The visit is overshadowed by the looming dilemma in the Middle East crisis, and the growing uncertainties in cost benefit calculations of choosing a clearer side with the Global South, regional Middle East allies, Moscow and in building on the long efforts in being seen as the viable and respected alternative solution to the Middle East in replacing the Western dominated sphere, or in breaking away from the growing pro Palestinian movements throughout the world. By choosing the latter, Beijing risks its position and influence in the Global South and the Muslim that it has so painstakingly built over the years.

The preceding visit by Australian Prime Minister Anthony Albanese further creates a consolidation of joint common efforts to strengthen the bulwark of democracy and freedom and the system of joint and interoperable security with Aukus at the epicentre of Washington-Canberra security assurance.

Biden has warned Albanese on the risks of dealing with China in his next visit to China, and further reassured the sanctity of American strength and commitment to peace, stability and the defence of democracy and freedom and the rules based order in all parts of the world, in which crises in Europe and the Middle East will not dent Washington’s resolve. From providing a counterweight to Beijing’s BRI to downright showing defiance deterrence in the South China Sea and Taiwan, Washington’s aim is to send an unequivocal message both to Beijing and allies alike that its unyielding resolve in its entrenched and steadfast cause of freedom and a rules based order is unwavering.

While Beijing will hope to have leverage on its ties with Tehran to build greater credence on its cards with Washington and in playing a role in reining in the current Israel-Hamas conflict from veering into a proxy war and the potentiality of WWIII, Beijing is also cognisant that it will be on its gains if it can play its role and prevent a direct US-Iran open conflict and confrontation, as this will impact on the price and supply of oil that Beijing is in desperate need of.

Still, opposing stances and views on Tehran by both sides remain the biggest stumbling block, and economic and supply chain security is not the only parameter at play.

While both Beijing and Washington go into next month’s APEC with a still stark difference in military and economic perspectives and understanding, Washington now can boast of handling the post pandemic recovery and weathering the global economic conditions after Covid in a much better fashion than Beijing.

Li Keqiang’s Legacy

Former Premier Li Keqiang’s passing away also carries some risks of the expansion of his legacy and popularity of his unique approach that might harm Xi’s sphere of influence. He was a bright pragmatist who was not entirely bound by ideology, cutting a lonely figure in the previous, seven-man Politburo Standing Committee, the country’s most powerful decision-making body.

The late Li remains a pragmatic and realistic individual in assessing the state of the economy and used to argue that the local GDP figures were unreliable as a way of judging economic health, and used three other indicators to analyse growth: railway cargo volume, electricity consumption and bank loan disbursements.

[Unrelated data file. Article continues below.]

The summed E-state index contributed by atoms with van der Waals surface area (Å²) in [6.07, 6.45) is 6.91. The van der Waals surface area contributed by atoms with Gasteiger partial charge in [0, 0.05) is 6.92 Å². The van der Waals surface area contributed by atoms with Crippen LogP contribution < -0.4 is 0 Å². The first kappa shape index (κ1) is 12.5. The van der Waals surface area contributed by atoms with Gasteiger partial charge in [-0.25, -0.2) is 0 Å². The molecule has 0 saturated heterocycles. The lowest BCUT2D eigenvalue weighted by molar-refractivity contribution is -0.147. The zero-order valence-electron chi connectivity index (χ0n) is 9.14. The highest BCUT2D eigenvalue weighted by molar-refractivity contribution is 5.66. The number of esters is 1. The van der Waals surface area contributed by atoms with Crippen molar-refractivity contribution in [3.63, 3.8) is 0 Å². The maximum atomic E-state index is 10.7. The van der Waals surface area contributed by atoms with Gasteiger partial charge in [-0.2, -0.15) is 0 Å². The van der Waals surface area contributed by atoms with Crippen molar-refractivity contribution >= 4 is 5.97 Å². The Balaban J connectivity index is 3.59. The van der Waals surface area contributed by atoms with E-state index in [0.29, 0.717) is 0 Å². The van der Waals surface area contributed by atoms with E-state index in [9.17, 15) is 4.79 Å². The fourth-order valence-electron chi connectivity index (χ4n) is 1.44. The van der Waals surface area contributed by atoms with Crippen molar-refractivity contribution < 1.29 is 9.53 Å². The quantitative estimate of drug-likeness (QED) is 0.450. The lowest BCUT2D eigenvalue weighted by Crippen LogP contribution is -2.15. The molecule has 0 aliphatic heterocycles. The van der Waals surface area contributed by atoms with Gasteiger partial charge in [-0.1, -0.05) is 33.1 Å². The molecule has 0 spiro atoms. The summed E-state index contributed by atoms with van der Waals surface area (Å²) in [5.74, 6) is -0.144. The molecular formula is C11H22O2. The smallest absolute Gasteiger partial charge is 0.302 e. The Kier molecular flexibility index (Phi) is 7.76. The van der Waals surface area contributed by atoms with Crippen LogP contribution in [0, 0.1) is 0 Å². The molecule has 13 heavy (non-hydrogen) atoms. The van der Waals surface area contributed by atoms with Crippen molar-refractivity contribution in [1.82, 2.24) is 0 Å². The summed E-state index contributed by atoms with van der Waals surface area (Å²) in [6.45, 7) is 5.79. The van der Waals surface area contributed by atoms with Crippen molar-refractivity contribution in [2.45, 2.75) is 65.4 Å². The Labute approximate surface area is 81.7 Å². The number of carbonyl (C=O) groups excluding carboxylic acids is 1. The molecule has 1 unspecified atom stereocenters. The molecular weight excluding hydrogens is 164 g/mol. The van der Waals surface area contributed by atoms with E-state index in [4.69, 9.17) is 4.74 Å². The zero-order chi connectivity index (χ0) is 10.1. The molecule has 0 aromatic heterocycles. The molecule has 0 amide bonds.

He also spoke about the damage which Xi’s signature zero-Covid approach was doing to the economy, and to ordinary Chinese.

Before Li stepped down in March this year, he was the last figure linked to the Hu-era and its way of doing things, seemingly at odds with Xi’s new tight grip on all aspects of leadership as compared to Hu’s collective leadership approach.

The death of former Premier Li Keqiang on Friday served as a reminder of the decline of the pro-market reformist section of the Chinese Communist Party, as Xi tightens his hands on economic control.

Beijing’s recent clampdown heightens risks to economic stability. Li has committed to market oriented reforms in structural ways and transitioning into a high growth economy, before Xi’s economic clampdown based on ideology and control created frictions and different focus models.

With the reformers’ presence diminished, Xi’s administration has further clamped down on the economic sector, reining in tech giants including Alibaba and imposing new regulations and policies on the economic and education sector.

Private businesses and also households have now increased fears of higher regulations and tightened control by the government.

Despite Xi’s efforts in the clampdown, structural problems exist in China’s systemic economic prospect. The real estate sector, which remains a vital driver in local economies, continues to slump and worsened by the Country Garden debt crisis and continuous decline of Evergrande.

The ever continuing demographic crisis with the ageing problem continues to plague existing efforts to revive the economy. Efforts to raise the retirement age to widen the labour pool have faced public pushback. 

The recent IMF forecast for this month shows China’s real GDP growth slowing from 5% this year to 4.2% in 2024 and the 3% range in 2027 and beyond.

This decline further exacerbates the inequality problem that has long been a key target of the late Li. China’s income inequality continues to widen in 2022. The average disposable income per capita in the top 20% of urban households was recorded to be 6.3 times that of the bottom 20%. This is the widest gap since 1985.Li has also stated in 2020 that there were still 600 million people in China living on 1,000 yuan a month.

Although Wang Yi has tried to tout the need of an in depth dialogue and the importance of comprehensive review of ties, the ingrained distrust and mistrust remain too entangled for any party to salvage without imposing costs on the other. It remains the level and limit of compromises and sacrifices that can be tolerated at the internal public level and acceptance without infringing on regime security of both sides, and at the expense of global influence and dominance among allies, neutrals and foes alike.

Collins Chong Yew Keat

Collins Chong Yew Keat has been serving in University of Malaya, the top university in Malaysia for more than 9 years. His areas of interests include strategic and security studies, American foreign policy and power analysis and has published various publications on numerous platforms including books and chapter articles. He is also a regular contributor in providing op-eds for both the local and international media on various contemporary global issues and regional affairs since 2007.